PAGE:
Williams's Letters: Letters written in France in the summer 1790 ... The 4th ed
G. G. and J. Robinson, 1794 - France
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No one will ever find this, so ESHAY LAD
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againſt alſo anſwered appeared arms Baron Baſtille beautiful brother called Champ de Mars château child conduct confined convent crowd dear determined du F dungeon England eyes father feelings firſt formed fortune France French friends give gloomy guard hand hear heard heart himſelf honour hope horror houſe human hundred idea juſt King ladies laſt leave LETTER liberty live London longer look Madame du F ment mind Monf Monks Monſ morning moſt muſt National Aſſembly nature never night obtained Paris paſſed performed perhaps perſon placed preſent priſon received repeated returned Rouen round ſaid ſame ſcene ſee ſeemed ſeen ſet ſeveral ſhall ſhe ſhould ſome ſon ſpirit ſtill ſtreets ſuch ſuffered tears theſe thing thoſe tion told town virtue viſit voice walk whole whoſe wife young
Page 88 - But o'er the twilight groves and dusky caves, Long-sounding aisles, and intermingled graves, Black Melancholy sits, and round her throws A death-like silence, and a dread repose: Her gloomy presence saddens all the scene, Shades ev'ry flow'r, and darkens ev'ry green, Deepens the murmur of the falling floods, And breathes a browner horror on the woods.
Page 88 - But o'er the twilight groves and dufky.caves, Long-founding ailes, and intermingled graves,. Black Melancholy fits, and round her throws A death-like filence, and a dread repofe ; Her gloomy prefence faddens all the fcene, Shades ev'ry flow'r, and darkens ev'ry green, Deepens the murmur of the falling floods, And breathes a browner horror on the woods.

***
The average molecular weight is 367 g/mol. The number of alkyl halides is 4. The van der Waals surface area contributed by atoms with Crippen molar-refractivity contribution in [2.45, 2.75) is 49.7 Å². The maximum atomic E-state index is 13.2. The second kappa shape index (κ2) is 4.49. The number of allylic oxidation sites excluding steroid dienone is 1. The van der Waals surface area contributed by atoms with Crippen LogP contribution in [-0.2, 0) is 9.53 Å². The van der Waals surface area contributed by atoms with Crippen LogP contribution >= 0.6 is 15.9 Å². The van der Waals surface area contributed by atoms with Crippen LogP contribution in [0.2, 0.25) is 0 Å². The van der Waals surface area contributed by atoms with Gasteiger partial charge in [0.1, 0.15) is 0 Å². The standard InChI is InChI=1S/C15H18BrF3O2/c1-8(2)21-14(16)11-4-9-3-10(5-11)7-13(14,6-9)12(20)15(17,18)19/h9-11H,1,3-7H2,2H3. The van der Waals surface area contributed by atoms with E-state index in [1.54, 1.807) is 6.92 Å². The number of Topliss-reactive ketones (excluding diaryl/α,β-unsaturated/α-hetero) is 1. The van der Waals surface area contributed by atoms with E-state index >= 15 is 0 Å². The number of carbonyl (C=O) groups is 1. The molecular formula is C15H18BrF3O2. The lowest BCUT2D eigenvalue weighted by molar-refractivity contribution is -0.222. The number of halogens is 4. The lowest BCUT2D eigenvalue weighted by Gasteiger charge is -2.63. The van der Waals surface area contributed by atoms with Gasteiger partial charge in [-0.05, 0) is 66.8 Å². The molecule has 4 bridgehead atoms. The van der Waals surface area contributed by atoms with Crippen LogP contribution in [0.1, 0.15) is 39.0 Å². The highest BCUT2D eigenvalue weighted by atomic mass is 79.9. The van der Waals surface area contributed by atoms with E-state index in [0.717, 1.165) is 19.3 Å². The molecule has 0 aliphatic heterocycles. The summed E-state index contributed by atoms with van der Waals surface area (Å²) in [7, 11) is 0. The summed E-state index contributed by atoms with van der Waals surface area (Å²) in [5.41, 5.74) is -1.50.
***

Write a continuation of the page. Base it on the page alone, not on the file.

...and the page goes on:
Page 185 - I am glad you think that a friend's having been persecuted, imprisoned, maimed, and almost murdered under the ancient government of France, is a good excuse for loving the Revolution. What, indeed, but friendship could have led my attention from the annals of imagination to the records of politics...
Page 211 - ... feems to be profcribing every art and fcience: and we cannot much wonder that the French, having received fo fmall a legacy of public happinefs from their forefathers, and being fenfible of the poverty of their own patrimony, fhould try new methods of tranfmitting a richer inheritance to their pofterity.
Page 210 - Why fliould they not be fiiffered to make an experiment in politics? I have always been told, that the improvement of every fcience depends upon experiment. But I now hear, that, inftead of their new attempt to form the great machine of fociety upon a...
Page 158 - Every one fympathized in the fate of this unfortunate young man, and execrated the tyranny of his unrelenting father. The univerfal clamour reached the ear of his brother, Monf, De B , who now, for...
Page 51 - The leaders of the French revolution, are men well acquainted with the human heart. They have not trusted merely to the force of reason, but have studied to interest in their cause the most powerful passions of human nature, by the appointment of solemnities perfectly calculated to awaken that general sympathy which is caught from heart to heart with irresistible energy, fills...
Page 137 - ... into the power of his implacable father. At the hour of midnight his meditations were interrupted by the found of feet 'approaching...
Page 12 - We drove under that porch which so many wretches have entered never to repass, and, alighting from the carriage, descended with difficulty into the dungeons, which were too low to admit of our standing upright, and so dark that we were obliged at noon-day to visit them with the light of a candle. We saw the hooks of those chains by which the prisoners were fastened round the neck to the walls of their cells ; many of which, being below the level of the water, are in a constant state of humidity...
Page 28 - at her breast a medallion made of a stone of the Bastille polished. In the middle of the medallion, ' Liberte ' was written in diamonds ; above was marked, in diamonds, the planet that shone on the 14th of July ; and below was seen the moon, of the size she appeared that memorable night. The medallion was set in a branch of laurel, composed of emeralds, and tied at the top with the national cockade, formed of brilliant stones of the three national colours.